September 18, 2013
Towards 2050: The Urban Challenge
By Nitin Desai
Between 2010 and 2050 India is expected to add about 500 million to its 2011 urban population of 377 million. This means that even at the present grossly inadequate scale of provisioning, urban housing and infrastructure of water supply, energy, transport, etc. will have to more than double. Allow for some necessary improvement in standards and the scale of expansion will be much more. The panel set up to examine urban infrastructure costs has put forward a 20 year bill of Rs.39 trillion with expenditure as a proportion of GDP rising from 1.6 % in 2010-11 to 2.1 % in 2030-31. And this does not include urban housing.
However the central issue is not the finances required but the readiness of our urban governance and management systems to cope with the challenge of growth and of upgradation, since one cannot see how the continued unfinished and slum like environment of our cities can be tolerated in a middle income India. Three major changes are required to cope with the challenge-radical reform of the urban land market so that transparent transactions and rational land use are facilitated, comprehensive reconsideration of building codes and planning restrictions to encourage more compact, less transport and energy intensive cities and decentralisation and empowerment of city administrations so that space is created for entrepreneurial city leadership.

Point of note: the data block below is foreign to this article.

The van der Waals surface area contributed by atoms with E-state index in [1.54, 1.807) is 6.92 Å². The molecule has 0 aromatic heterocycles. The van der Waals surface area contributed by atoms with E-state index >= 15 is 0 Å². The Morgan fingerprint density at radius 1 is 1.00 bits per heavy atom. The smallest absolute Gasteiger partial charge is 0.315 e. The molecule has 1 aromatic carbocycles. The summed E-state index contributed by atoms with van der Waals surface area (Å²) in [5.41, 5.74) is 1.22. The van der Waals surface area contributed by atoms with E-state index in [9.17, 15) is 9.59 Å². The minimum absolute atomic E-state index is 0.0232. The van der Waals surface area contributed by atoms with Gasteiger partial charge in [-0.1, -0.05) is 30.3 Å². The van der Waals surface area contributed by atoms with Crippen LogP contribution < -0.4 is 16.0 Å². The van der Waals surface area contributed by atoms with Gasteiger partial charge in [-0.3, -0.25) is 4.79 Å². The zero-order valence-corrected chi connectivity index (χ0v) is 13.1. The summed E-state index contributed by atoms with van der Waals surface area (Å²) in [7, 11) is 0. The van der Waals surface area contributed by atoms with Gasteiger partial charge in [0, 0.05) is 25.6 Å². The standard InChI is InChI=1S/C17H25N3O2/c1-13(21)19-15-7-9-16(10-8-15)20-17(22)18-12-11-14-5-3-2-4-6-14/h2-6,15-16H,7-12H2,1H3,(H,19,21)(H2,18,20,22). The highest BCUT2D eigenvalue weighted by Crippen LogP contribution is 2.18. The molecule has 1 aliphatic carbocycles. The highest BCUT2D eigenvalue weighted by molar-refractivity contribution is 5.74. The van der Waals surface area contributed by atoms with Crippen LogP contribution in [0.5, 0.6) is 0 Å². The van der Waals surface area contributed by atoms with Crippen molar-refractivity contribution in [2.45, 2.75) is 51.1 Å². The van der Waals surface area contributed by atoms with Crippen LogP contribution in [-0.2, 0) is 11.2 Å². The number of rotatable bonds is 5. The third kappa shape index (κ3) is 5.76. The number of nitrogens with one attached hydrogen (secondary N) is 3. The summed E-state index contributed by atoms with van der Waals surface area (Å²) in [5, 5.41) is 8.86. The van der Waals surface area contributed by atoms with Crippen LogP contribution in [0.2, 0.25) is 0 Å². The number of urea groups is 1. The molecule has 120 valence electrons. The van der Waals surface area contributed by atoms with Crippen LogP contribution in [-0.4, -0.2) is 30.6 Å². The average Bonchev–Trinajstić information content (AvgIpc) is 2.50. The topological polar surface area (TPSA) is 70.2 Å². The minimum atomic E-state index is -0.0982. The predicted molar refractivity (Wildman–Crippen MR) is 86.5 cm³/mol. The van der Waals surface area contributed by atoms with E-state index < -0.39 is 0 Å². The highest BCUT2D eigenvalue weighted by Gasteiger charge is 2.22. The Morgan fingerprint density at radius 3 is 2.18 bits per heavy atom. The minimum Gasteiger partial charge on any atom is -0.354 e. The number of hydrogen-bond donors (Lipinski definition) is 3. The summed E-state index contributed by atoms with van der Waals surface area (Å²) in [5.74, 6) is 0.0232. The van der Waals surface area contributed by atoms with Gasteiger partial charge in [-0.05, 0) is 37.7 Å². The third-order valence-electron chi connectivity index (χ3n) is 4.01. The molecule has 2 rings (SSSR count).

Cities are shaped by the efficiency with which the urban land market functions. Our urban land markets are dysfunctional. They are opaque and do not encourage the optimal use of land. In major metros much of the redevelopable urban land is held by urban authorities or some public sector entitiy like the railways, the port trust or the defence ministry. The effective use of this land depends entirely on the capacity of the public sector to mobilise resources and implement projects efficiently, both of which are sadly deficient at present. Private developers trying to work to scale leap frog beyond city limits into peri-urban areas. They too often sit on land banks, so that new entrants move even further out. We end up with a patchwork of sprawling development with vast vacant areas in between, leading to unnecessary costs for infrastructure and transport.
We need more compact cities from an environmental perspective and to reduce the costs of municipal and transport infrastructure. Publicly held lands must be put on to the market so that they can be developed more rapidly. Developers should be charged betterment levies that truly reflect the additional cost of their particular location. And of course land records need to be cleaned up, a system of standard prices for land transactions has to be established and the fiscal system must encourage greater transparency in transactions.